• This complaint information will then generate a rating for the perpetrator via a smart contract which can then be used by insurance companies to determine the price of their next insurance renewals.
  • To cater for bad or malicious reviews by the Road Monitors, the government authority will have the ability to punish them in case of repetitive invalid reviews. The punishment could be in the form of cancellation of the Road Monitor ‘license’.
  • As a reward, Road Monitors will be awarded tokens which can be redeemed to get rebates in their insurance renewals and/or any other facilities offered by the government for recognising the work they are doing to ensure road safety.

With this system, we are crowdsourcing the monitoring part and deploying hundreds or thousands of monitoring officials on the roads to cater for all the different areas in Mauritius, thereby creating a real-time and vast monitoring system - a monitoring system not controlled by a central entity or a government, but instead controlled by a decentralized group of people.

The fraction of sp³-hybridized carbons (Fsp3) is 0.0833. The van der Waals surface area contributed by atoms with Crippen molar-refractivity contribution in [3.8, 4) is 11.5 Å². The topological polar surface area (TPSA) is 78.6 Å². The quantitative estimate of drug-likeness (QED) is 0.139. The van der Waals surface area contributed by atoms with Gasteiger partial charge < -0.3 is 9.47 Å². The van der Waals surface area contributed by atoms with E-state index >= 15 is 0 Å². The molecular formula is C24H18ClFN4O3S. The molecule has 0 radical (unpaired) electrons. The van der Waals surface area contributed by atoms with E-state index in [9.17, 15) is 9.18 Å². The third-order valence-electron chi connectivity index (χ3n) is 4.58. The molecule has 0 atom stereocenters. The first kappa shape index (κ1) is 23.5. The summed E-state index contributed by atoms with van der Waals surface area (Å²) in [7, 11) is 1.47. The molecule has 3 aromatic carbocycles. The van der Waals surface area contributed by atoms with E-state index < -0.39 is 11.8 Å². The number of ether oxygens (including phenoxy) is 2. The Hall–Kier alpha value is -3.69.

This system also uses the proof of work principle in encouraging the Road Monitors to do their work properly, and get rewarded. Should they do the opposite, they will be punished in terms of no rewards despite the work they did to submit their complaints.

Suyash Sumaroo
Suyash Sumaroo
Experienced in the Cryptocurrency and Blockchain technology and over 10 years development and managerial experience in software development. Looking forward to help businesses to tap into new opportunities with the blockchain technology.